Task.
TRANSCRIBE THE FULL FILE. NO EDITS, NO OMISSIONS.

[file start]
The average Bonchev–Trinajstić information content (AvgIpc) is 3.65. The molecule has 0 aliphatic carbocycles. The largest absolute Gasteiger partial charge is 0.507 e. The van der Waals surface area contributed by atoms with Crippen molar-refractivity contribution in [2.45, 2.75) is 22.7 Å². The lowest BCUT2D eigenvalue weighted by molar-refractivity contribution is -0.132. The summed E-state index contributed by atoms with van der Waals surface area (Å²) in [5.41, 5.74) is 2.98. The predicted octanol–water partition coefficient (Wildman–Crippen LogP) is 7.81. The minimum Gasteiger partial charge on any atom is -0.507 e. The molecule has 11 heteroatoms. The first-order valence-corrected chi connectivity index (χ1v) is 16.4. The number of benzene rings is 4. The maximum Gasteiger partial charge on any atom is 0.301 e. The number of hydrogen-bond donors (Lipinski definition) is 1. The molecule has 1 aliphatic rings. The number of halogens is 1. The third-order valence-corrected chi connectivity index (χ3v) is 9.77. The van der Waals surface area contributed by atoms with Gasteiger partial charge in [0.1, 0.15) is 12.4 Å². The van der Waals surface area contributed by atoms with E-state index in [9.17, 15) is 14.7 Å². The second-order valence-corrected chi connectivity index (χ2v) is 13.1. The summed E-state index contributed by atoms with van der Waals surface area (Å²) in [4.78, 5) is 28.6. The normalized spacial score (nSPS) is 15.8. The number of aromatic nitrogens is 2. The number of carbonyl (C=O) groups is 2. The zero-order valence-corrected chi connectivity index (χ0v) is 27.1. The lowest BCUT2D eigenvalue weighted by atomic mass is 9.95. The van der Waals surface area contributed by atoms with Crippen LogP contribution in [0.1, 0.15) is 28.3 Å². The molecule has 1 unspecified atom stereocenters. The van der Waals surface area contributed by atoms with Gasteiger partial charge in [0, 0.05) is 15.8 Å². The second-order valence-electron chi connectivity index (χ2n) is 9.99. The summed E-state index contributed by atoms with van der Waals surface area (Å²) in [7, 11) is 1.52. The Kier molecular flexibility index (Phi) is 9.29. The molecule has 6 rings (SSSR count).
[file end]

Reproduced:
The average Bonchev–Trinajstić information content (AvgIpc) is 3.65. The molecule has 0 aliphatic carbocycles. The largest absolute Gasteiger partial charge is 0.507 e. The van der Waals surface area contributed by atoms with Crippen molar-refractivity contribution in [2.45, 2.75) is 22.7 Å². The lowest BCUT2D eigenvalue weighted by molar-refractivity contribution is -0.132. The summed E-state index contributed by atoms with van der Waals surface area (Å²) in [5.41, 5.74) is 2.98. The predicted octanol–water partition coefficient (Wildman–Crippen LogP) is 7.81. The minimum Gasteiger partial charge on any atom is -0.507 e. The molecule has 11 heteroatoms. The first-order valence-corrected chi connectivity index (χ1v) is 16.4. The number of benzene rings is 4. The maximum Gasteiger partial charge on any atom is 0.301 e. The number of hydrogen-bond donors (Lipinski definition) is 1. The molecule has 1 aliphatic rings. The number of halogens is 1. The third-order valence-corrected chi connectivity index (χ3v) is 9.77. The van der Waals surface area contributed by atoms with Gasteiger partial charge in [0.1, 0.15) is 12.4 Å². The van der Waals surface area contributed by atoms with E-state index in [9.17, 15) is 14.7 Å². The second-order valence-corrected chi connectivity index (χ2v) is 13.1. The summed E-state index contributed by atoms with van der Waals surface area (Å²) in [4.78, 5) is 28.6. The normalized spacial score (nSPS) is 15.8. The number of aromatic nitrogens is 2. The number of carbonyl (C=O) groups is 2. The zero-order valence-corrected chi connectivity index (χ0v) is 27.1. The lowest BCUT2D eigenvalue weighted by atomic mass is 9.95. The van der Waals surface area contributed by atoms with Crippen LogP contribution in [0.1, 0.15) is 28.3 Å². The molecule has 1 unspecified atom stereocenters. The van der Waals surface area contributed by atoms with Gasteiger partial charge in [0, 0.05) is 15.8 Å². The second-order valence-electron chi connectivity index (χ2n) is 9.99. The summed E-state index contributed by atoms with van der Waals surface area (Å²) in [7, 11) is 1.52. The Kier molecular flexibility index (Phi) is 9.29. The molecule has 6 rings (SSSR count).